Color digital cameras are typically implemented by putting a color filter array (CFA) like a Bayer filter, plus an infrared cut filter, in front of a sensor that is sensitive to light frequencies spanning the full visible spectrum plus some range to either side of it.

The filters have two degradative effects:

  1. They exclude light from reaching the sensor. (E.g., a "green" sensor pixel may only receive photons that are within the range 500-570nm. Most others are rejected.)

  2. Resolution is lost to "mosaic" effects. (E.g., a green image component is only seen by half of the pixels in a Bayer filter.)

How are these losses quantified, and what is their typical magnitude in practice?

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The idea that any particular wavelength is only allowed to pass through one particular color of the three colors used in a Bayer masked filter has been perpetuated to death. Fortunately, it is false.

Here's a typical enough spectral response curve of a specific camera sensor.
Sony IMX249 absolute QE
The visible (to humans) spectrum ranges from 390 to 700 nanometers. Notice that the "green" pixels respond, to one degree or another, to the entire range of visible light. That response is greatest between about 500 and 570 nanometers, but it is by no means zero at other wavelengths. The same is true of the "red" and "blue" filters. Each allows some light from the entire visible spectrum to pass. What differentiates them is in just how much of the light of a particular wavelength is allowed to pass through and how much is reflected or absorbed.

There are Bayer masked CMOS sensors in current DSLRs that have quantum efficiencies approaching 60%. That should be enough to eliminate the fallacy that only 1/3 of visible light that falls on a Bayer masked sensor is allowed to pass the filter and be measured by the pixel wells. If that were indeed fact then the highest quantum efficiency of a Bayer masked filter would be limited to 33%.

Note that the human response to visible light is similar. The cones in our retinas also overlap significantly in their spectral response.
human spectral response

What we perceive as colors are the differences in the way our brains process the varying response of of our blue, green, and red cones to different wavelengths and combinations of wavelengths.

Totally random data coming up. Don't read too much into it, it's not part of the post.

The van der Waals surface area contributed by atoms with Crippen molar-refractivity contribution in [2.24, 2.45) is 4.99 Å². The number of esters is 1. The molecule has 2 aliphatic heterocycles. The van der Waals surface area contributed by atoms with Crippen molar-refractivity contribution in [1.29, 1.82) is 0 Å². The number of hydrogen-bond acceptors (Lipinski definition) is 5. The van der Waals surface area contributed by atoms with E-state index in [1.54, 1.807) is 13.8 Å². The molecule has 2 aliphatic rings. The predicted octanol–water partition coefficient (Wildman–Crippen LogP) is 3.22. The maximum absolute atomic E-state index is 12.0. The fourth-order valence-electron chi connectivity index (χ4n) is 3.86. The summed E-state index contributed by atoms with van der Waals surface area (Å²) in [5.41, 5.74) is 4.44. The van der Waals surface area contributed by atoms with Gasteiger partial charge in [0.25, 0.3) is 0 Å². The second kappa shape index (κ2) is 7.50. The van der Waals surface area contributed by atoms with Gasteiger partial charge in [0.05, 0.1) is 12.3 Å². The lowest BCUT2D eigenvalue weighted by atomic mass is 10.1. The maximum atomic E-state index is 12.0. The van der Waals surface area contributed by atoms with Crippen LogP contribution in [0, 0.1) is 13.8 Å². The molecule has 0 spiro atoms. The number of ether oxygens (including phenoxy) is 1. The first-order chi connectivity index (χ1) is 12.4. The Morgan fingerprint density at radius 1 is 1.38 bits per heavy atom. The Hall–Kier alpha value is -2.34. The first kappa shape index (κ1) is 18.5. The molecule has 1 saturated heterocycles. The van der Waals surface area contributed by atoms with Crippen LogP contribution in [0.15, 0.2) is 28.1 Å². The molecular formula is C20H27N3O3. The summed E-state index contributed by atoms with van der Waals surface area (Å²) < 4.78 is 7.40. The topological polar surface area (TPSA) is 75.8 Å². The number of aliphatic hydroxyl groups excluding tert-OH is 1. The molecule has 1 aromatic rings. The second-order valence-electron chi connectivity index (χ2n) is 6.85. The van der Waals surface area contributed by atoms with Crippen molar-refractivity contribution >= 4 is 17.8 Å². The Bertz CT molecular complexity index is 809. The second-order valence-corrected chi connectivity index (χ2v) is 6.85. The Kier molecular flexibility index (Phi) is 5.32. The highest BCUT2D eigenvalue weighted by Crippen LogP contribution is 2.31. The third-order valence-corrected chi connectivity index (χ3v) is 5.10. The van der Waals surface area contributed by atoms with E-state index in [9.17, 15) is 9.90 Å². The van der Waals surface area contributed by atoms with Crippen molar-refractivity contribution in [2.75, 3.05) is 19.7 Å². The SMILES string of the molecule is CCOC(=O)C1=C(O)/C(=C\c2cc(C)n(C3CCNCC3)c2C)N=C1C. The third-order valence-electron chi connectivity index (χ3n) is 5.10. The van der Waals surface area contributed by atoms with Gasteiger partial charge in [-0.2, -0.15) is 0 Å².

In theory the infrared cut filter doesn't reduce any light visible to human vision because none of the light it prevents from reaching the sensor is visible to human eyes. Infrared, by definition, begins just outside the range of visible light at 700 nanometers and extends wavelengths of 1,000,000 nanometers (1 mm). Digital sensors are typically sensitive to IR light from between 700 and 1,000 nanometers. In practice sometimes the near-infrared wavelengths just under 700 nanometers are attenuated slightly by the IR-cut filters.

So just how bad are the "degradative effects" identified in the question?

They exclude light from reaching the sensor. (E.g., a "green" sensor pixel may only receive photons that are within the range 500-570nm. Most others are rejected.)

As covered above, the best current CMOS sensors in DSLRs and other cameras have quantum efficiencies in the visible spectrum ranging from between 50-60%. In one sense you could say they lose roughly half the light that falls on them, or one photographic stop. But that's not a whole lot different than the human retina so the argument could be made that they don't lose much of anything compared to what we see with our eyes.

Resolution is lost to "mosaic" effects. (E.g., a green image component is only seen by half of the pixels in a Bayer filter.)

Again, all three colors in a typical Bayer array are sensitive to at least some of the "green" wavelengths between 500-570 nanometers. This overlap is leveraged when the monochromatic luminance values from each pixel well are demosaiced to create R, G, and B values for each pixel on the sensor. It turns out that in terms of the ability to resolve alternating black and white lines a Bayer masked sensor has absolute resolution that is about 1/√2 of a non-masked monochromatic sensor of the same pixel pitch.